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In fact, author M. Stanton Evans has produced a “‘McCarthyism’ by the Numbers” table naming 50 people identified by McCarthy, his aides, or in his committee hearings, and what is now known about them, based on official records. They are Soviet agents, Communists, suspects, or persons who took the Fifth rather than talk about communist or Soviet activities.

In total, the number was larger. Evans says, “All told, the McCarthy cases linked together in such fashion amounted to several hundred people, constituting a massive security danger to the nation. However, numbers per se were not the central issue. By far the most important thing about his suspects was their positioning in the governmental structure, and other posts of influence, where they could shape American policy or opinion in favor of the Communist interest. This they did on a fairly regular basis, a subject that deserves discussion in its own right.”

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The same question about influencing policy should now be front and center in the Benghazi probe.

But the other important question in regard to both scandals, then and now, is why a former high-ranking CIA official would take the position that McCarthy had somehow exaggerated the threat and failed to uncover even one spy. Sulick’s book includes praise from Michael Hayden, former director of the CIA and former director of the NSA; Peter Earnest, executive director of the International Spy Museum (and a 35-year veteran of the CIA); and Burton Gerber, a retired CIA senior operations officer.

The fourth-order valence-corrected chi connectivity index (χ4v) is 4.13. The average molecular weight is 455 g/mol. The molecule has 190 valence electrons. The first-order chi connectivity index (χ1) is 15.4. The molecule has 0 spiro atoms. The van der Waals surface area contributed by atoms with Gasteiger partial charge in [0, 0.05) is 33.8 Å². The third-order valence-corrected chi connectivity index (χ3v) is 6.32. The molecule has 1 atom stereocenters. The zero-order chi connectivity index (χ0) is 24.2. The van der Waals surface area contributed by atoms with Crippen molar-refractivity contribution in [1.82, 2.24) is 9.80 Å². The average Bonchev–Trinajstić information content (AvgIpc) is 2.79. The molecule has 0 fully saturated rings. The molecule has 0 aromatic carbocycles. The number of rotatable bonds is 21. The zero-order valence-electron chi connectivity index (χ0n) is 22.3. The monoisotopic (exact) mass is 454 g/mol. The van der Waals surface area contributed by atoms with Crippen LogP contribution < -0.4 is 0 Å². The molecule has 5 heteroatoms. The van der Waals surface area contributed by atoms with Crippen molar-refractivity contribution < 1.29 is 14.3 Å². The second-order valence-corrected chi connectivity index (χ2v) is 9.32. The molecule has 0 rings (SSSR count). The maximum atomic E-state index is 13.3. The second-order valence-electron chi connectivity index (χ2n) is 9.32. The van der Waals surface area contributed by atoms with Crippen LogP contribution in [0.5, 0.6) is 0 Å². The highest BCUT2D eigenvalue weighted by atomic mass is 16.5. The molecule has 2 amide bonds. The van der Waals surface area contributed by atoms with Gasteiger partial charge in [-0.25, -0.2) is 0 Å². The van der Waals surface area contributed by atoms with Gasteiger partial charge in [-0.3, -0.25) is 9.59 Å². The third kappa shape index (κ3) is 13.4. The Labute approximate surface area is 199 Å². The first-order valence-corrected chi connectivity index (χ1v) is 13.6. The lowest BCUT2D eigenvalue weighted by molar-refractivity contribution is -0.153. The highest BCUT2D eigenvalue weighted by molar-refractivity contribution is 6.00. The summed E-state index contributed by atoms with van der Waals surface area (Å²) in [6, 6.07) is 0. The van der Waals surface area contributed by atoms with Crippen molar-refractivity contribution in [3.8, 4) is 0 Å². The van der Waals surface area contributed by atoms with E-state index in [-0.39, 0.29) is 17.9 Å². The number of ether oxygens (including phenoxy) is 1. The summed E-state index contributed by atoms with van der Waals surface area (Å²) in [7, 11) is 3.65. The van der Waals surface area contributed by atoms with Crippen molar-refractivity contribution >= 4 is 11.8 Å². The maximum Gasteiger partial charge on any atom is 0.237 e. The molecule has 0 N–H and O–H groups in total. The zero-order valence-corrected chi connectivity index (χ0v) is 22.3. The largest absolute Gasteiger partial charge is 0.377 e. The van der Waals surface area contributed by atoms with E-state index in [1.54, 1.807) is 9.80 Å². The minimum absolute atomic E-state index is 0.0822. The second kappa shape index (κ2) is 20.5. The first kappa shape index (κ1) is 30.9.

In his previous book, Spying in America: Espionage from the Revolutionary War to the Dawn of the Cold War, Sulick claimed that McCarthy “defamed civil servants with baseless charges” and was “eventually discredited” after his “smear campaign” was over. In this book, he says McCarthy was able to identify “no major Soviet spies.”

Sulick may feel that he has to go along with the liberal view of McCarthy in order to sell books. It may be that he is resentful that a member of Congress investigated a problem of infiltration that affected the intelligence community, of which he was a part.

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Whatever the motive, we are likely to see the same kind of resistance to a Congressional probe of Muslim Brotherhood infiltration of the intelligence community and White House.

The work has only just begun. The target can’t just be the White House. But it is a good place to start.


This piece originally appeared at and is reprinted here with permission. 

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